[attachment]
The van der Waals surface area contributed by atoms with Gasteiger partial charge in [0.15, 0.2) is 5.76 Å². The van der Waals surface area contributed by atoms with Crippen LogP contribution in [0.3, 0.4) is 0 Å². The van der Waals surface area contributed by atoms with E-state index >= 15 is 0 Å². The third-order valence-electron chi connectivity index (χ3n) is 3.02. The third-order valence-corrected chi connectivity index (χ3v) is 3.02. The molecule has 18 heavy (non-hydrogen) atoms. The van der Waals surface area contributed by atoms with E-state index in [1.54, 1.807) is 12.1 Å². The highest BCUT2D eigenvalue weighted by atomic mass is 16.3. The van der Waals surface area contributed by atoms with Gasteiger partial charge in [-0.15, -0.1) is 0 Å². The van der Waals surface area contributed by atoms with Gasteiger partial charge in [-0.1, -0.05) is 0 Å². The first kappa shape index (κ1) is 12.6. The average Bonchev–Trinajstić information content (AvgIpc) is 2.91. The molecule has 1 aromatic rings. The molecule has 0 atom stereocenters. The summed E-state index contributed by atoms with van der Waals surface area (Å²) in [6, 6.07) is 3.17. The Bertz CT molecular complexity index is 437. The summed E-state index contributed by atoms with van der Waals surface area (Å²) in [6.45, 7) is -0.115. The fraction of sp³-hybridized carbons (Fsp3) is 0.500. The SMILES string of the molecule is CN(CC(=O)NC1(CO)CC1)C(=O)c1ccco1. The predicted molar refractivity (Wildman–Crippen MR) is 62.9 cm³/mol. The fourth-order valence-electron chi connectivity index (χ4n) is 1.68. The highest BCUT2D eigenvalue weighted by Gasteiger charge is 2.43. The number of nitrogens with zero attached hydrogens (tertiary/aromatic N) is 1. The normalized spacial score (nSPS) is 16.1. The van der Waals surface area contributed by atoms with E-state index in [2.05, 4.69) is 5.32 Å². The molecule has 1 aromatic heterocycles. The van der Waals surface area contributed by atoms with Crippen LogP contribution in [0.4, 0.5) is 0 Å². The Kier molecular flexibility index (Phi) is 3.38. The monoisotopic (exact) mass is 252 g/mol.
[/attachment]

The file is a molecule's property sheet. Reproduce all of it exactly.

The van der Waals surface area contributed by atoms with Gasteiger partial charge in [0.15, 0.2) is 5.76 Å². The van der Waals surface area contributed by atoms with Crippen LogP contribution in [0.3, 0.4) is 0 Å². The van der Waals surface area contributed by atoms with E-state index >= 15 is 0 Å². The third-order valence-electron chi connectivity index (χ3n) is 3.02. The third-order valence-corrected chi connectivity index (χ3v) is 3.02. The molecule has 18 heavy (non-hydrogen) atoms. The van der Waals surface area contributed by atoms with E-state index in [1.54, 1.807) is 12.1 Å². The highest BCUT2D eigenvalue weighted by atomic mass is 16.3. The van der Waals surface area contributed by atoms with Gasteiger partial charge in [-0.15, -0.1) is 0 Å². The van der Waals surface area contributed by atoms with Gasteiger partial charge in [-0.1, -0.05) is 0 Å². The first kappa shape index (κ1) is 12.6. The average Bonchev–Trinajstić information content (AvgIpc) is 2.91. The molecule has 1 aromatic rings. The molecule has 0 atom stereocenters. The summed E-state index contributed by atoms with van der Waals surface area (Å²) in [6, 6.07) is 3.17. The Bertz CT molecular complexity index is 437. The summed E-state index contributed by atoms with van der Waals surface area (Å²) in [6.45, 7) is -0.115. The fraction of sp³-hybridized carbons (Fsp3) is 0.500. The SMILES string of the molecule is CN(CC(=O)NC1(CO)CC1)C(=O)c1ccco1. The predicted molar refractivity (Wildman–Crippen MR) is 62.9 cm³/mol. The fourth-order valence-electron chi connectivity index (χ4n) is 1.68. The highest BCUT2D eigenvalue weighted by Gasteiger charge is 2.43. The number of nitrogens with zero attached hydrogens (tertiary/aromatic N) is 1. The normalized spacial score (nSPS) is 16.1. The van der Waals surface area contributed by atoms with E-state index in [2.05, 4.69) is 5.32 Å². The molecule has 1 aromatic heterocycles. The van der Waals surface area contributed by atoms with Crippen LogP contribution in [0.4, 0.5) is 0 Å². The Kier molecular flexibility index (Phi) is 3.38. The monoisotopic (exact) mass is 252 g/mol.